Jewelry students show their creativity

January 26th, 2009

Lance & Carol

Nadine Kam photos
elle Couture Jewellery’s creative director Lance Ishibashi and KCC’s Carol Sakihara at the opening of her students’ exhibition Friday night.

By Nadine Kam

elle Couture Jewellery creative director Lance Ishibashi made room in the new 909 Kapiolani jewelry boutique to share the floor with some talented young designers from Kapiolani Community College over the weekend, with the opening of an exhibition that will be on view through Jan. 29.

star necklace

Lisa Shiroma’s copper “Star” necklace with satin ribbon.

I enjoyed looking at the pieces and entertained the thought of owning some of them because they are so different from what’s in the marketplace, which tends to follow big trends. Unfortunately, only a handful are actually available for sale, at a maximum of about $330. Given the class project nature of the work, many of them have sentimental attachment to the pieces they created, and you can’t put a price on that.

Fuzzy Bear

I loved Mia Takara’s brushed silver “Bear Fuzz,” but unfortunately, she’s not parting with it. It started as a ring with claws that wrap around the finger, but she found it difficult to attach the two pieces.

The students have access to limited tools and materials, but the show just proves how these are not handicaps when imagination is at work.

Since my story ran in the paper Thursday, some generous souls in the community have already offered donations of jewelry findings to the KCC program headed by artist Carol Sakihara. I’m sure more assistance would be welcome.


Jeremiah Skurtu with an “Industrial” ring he created. It was so large, they had to develop a special casting method for it. Below, he also wore a skull ring he created while attending high school in Texas.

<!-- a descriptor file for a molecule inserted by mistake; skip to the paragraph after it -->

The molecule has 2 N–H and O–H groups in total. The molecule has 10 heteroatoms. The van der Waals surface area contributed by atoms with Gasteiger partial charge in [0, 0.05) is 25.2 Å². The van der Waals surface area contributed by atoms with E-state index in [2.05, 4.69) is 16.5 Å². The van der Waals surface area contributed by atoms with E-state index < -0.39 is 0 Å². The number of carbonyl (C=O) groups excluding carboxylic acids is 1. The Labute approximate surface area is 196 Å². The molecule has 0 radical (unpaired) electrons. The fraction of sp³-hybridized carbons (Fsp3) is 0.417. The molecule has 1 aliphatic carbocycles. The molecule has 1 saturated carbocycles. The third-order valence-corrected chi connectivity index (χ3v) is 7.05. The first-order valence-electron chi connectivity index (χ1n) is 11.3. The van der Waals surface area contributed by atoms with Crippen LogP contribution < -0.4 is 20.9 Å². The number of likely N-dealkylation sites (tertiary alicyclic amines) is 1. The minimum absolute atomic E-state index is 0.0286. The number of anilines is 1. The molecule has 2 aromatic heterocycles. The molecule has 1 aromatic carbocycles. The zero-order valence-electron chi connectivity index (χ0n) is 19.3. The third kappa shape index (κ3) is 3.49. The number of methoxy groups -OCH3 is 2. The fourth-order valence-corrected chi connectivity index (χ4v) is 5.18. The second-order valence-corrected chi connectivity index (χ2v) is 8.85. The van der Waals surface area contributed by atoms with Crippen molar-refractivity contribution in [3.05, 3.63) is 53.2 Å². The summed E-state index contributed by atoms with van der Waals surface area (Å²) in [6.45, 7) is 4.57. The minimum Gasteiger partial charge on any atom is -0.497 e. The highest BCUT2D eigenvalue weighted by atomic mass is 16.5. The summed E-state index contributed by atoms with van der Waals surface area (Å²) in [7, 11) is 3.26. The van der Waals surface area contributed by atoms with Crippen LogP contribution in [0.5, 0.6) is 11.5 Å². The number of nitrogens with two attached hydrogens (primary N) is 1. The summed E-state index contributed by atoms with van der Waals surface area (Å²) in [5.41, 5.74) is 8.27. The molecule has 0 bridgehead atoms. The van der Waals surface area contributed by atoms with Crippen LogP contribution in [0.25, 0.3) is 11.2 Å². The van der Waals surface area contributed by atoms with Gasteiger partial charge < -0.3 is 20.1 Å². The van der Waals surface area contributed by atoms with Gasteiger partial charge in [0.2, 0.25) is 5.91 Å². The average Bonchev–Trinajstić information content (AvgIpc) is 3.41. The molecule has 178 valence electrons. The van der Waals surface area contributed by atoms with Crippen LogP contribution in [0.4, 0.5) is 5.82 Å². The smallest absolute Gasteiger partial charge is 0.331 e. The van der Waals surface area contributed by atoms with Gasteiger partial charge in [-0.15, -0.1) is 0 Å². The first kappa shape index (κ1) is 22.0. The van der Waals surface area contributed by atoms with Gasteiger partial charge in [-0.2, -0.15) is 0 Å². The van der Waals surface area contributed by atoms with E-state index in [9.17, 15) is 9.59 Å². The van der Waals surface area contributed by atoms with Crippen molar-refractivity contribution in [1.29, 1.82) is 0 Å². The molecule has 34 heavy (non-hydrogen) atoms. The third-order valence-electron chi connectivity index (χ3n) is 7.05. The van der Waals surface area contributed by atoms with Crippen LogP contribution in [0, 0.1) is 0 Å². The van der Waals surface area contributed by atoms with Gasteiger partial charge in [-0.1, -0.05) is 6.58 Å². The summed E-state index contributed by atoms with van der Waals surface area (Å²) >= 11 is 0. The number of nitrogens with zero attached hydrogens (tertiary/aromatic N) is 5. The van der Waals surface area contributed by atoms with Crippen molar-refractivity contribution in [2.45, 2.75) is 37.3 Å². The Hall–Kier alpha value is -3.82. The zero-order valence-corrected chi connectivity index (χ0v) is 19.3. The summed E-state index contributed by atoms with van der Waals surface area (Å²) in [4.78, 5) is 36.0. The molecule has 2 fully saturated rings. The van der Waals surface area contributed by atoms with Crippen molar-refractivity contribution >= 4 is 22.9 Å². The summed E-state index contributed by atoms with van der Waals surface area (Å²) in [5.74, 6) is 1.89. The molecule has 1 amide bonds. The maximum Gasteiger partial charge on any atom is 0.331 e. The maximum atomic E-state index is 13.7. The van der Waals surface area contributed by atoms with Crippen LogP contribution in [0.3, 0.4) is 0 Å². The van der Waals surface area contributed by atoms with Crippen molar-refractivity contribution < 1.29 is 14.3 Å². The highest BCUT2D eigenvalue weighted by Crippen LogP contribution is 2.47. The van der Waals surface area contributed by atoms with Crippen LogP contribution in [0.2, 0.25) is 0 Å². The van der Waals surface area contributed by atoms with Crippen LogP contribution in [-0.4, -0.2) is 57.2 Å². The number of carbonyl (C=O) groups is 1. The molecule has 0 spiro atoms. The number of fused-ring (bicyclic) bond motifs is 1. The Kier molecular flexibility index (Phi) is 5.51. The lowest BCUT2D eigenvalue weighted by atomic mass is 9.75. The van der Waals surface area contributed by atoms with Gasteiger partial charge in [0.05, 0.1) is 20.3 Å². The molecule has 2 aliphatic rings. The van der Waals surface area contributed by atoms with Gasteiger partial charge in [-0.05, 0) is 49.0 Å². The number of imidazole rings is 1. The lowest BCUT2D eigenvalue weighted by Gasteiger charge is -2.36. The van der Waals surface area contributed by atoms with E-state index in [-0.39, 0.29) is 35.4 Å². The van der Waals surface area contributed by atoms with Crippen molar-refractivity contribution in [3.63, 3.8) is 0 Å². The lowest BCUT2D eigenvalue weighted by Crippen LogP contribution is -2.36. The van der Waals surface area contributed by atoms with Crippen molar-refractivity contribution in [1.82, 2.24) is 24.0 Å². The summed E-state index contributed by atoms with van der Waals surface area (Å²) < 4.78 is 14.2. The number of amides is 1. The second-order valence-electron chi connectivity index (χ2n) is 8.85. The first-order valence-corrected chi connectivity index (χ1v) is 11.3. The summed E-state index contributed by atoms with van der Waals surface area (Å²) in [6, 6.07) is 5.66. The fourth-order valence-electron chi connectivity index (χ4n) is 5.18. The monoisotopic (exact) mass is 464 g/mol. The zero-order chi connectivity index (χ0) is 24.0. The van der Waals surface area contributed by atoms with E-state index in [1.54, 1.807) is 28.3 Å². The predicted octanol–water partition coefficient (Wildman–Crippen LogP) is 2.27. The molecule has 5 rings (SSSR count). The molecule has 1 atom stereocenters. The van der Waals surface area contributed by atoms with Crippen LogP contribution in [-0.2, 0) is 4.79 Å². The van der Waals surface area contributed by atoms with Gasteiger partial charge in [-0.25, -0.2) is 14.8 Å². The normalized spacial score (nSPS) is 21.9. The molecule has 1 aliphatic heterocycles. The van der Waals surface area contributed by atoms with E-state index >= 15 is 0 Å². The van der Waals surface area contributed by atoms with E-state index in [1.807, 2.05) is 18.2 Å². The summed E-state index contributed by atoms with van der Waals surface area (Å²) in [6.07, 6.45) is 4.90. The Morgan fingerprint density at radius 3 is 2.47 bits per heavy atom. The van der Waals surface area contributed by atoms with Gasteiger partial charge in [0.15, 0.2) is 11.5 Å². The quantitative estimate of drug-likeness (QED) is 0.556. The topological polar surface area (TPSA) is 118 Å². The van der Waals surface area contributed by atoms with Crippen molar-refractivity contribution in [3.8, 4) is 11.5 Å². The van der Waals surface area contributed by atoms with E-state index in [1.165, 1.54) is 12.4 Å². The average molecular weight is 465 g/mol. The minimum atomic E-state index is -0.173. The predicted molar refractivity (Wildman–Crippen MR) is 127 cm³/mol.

skull ring

the class

Carol Sakihara and her KCC small-scale sculpture and jewelry design students.


Teacher Carol Sakihara found it difficult to imagine delicate Mia Takara would create such a lethal ninja star-inspired belt, titled “Ironic Protection,” but the artist said, “I’m weird like that.” She wants to continue making jewelry while studying to become an interior designer.

lisa and richard

Lisa Shiroma, who had several pieces in the show, modeled Richard Sheeler’s copper collar. Lisa turned out to be the model for the evening because of her classic little black dress that went well with many of the silver pieces shown. One of her pieces, below, was a riveted copper shell that she titled, “Diablo … he put me through hell,” because of the 100 hours it took to construct. “I made it with paper first, with masking tape to show it could be done. But translating it to metal was a whole other story,” she said.



Susana Ng’s untitled necklace featured a sterling silver spoon pendant, representing the Big Dipper, spilling a constellation of stars.

bow tie

I thought Caroline Young’s untitled copper work was a fun unisex piece that could be a creative alternative to the formal bow tie for a guy with a sense of style and sense of humor.


Akemi Oishi’s silver and pearl “Sakura” had the magic combination of originality and finesse sought by many consumers.


I was smitten by this quartet of rings, especially the quote bubble that says “yo.” It’s $70 for all, but you’d better have small fingers. I could barely fit my size 4 fingers through.

Be Sociable, Share!

3 Responses to “Jewelry students show their creativity”

  1. Kristin:

    Great job!! I like these jewelry designs!!

  2. Jate:

    Lovely designs..Being a jewelry lover, I am interested in buying such designs. I do have some unique designs in my store, and most of the accessories have been bought from Fashion Trimming ( While shopping for jewelry, the first thing that I consider is its unique design. The bracelets and necklaces I bought from Fashion Trimming are simple and elegant, just like the collection you have shown in the pictures.

  3. honghongt:

    wow. wow, and up to date. wow and wonderful. wow!!!!!!!!!!!!!!!!!!!!!!!!!11

Leave a Reply